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Predicting query performance on larger data sets

Regarding the Extracting the highest record from a group tip March 13 2002, I approached the problem a little differently, but got the same results.

After looking at the estimated execution plan for both queries, the work distribution was exactly the same (77% scan, 23% sort), which I assume is because the size of the recordset is so small. My question is: do you think there would be a significant performance difference between the approaches when using a much larger data set? The SQL I used was:

select a.column1, a.column2, a.column3
     , a.rec_no, a.column5
  from yourtable as a 
 inner join
       ( select column1, column2, column3
              , max(rec_no) as maxrec_no
           from yourtable
       group by column1, column2, column3
       ) as b
    on ( a.column1 = b.column1 
     AND a.column2 = b.column2 
     AND a.column3 = b.column3 
     And a.rec_no = b.maxrec_no )


For comparison, here's the solution from that previous answer --

select colum1, colum2, colum3
     , rec_no, colum5 
  from yourTable XX
 where rec_no = 
       ( select max(rec_no)
           from yourtable
          where colum1 = XX.colum1
            and colum2 = XX.colum2
            and colum3 = XX.colum3

Performance depends on so many things that I'm going to wimp out and just say YMMV -- your mileage may vary. If the optimizer shows the same execution plan for both queries now, it may or may not execute them the same on larger table sizes. It depends on what goes on "under the covers" when the database decides what order to do stuff in. I'm sorry I cannot offer a more technical explanation.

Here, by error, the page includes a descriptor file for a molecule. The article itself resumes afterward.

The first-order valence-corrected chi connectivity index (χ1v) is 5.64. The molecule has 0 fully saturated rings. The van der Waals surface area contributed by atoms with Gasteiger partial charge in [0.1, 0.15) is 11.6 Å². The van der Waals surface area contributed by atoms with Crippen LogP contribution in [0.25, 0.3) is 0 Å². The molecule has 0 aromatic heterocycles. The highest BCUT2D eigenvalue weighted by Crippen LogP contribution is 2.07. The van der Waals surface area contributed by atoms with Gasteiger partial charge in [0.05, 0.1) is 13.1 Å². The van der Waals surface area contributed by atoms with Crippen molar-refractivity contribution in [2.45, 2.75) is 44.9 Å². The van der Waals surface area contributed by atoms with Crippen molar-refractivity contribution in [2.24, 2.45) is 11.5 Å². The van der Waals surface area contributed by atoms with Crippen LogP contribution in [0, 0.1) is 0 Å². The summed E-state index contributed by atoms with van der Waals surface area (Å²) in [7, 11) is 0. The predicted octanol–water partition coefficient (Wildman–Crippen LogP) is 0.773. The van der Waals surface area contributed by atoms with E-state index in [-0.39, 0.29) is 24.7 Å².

I am reassured that you got the same results from each query. There are many ways of optimizing database performance, and experimenting with different query structures is not one of the more fruitful. I do not claim to understand how optimizers actually execute correlated subqueries, or inner joins against a grouped subset of columns. I am reassured further that you got the same results in what looks to have been the same way "under the covers."

You might be able to improve the performance -- perhaps dramatically so -- of one or both queries by the creation of an index on column1, column2, column3, and rec_no, because then the subquery with the GROUP BY needn't retrieve rows, it can look at only the index. The index would have to contain all four columns, I think, to be of any use.

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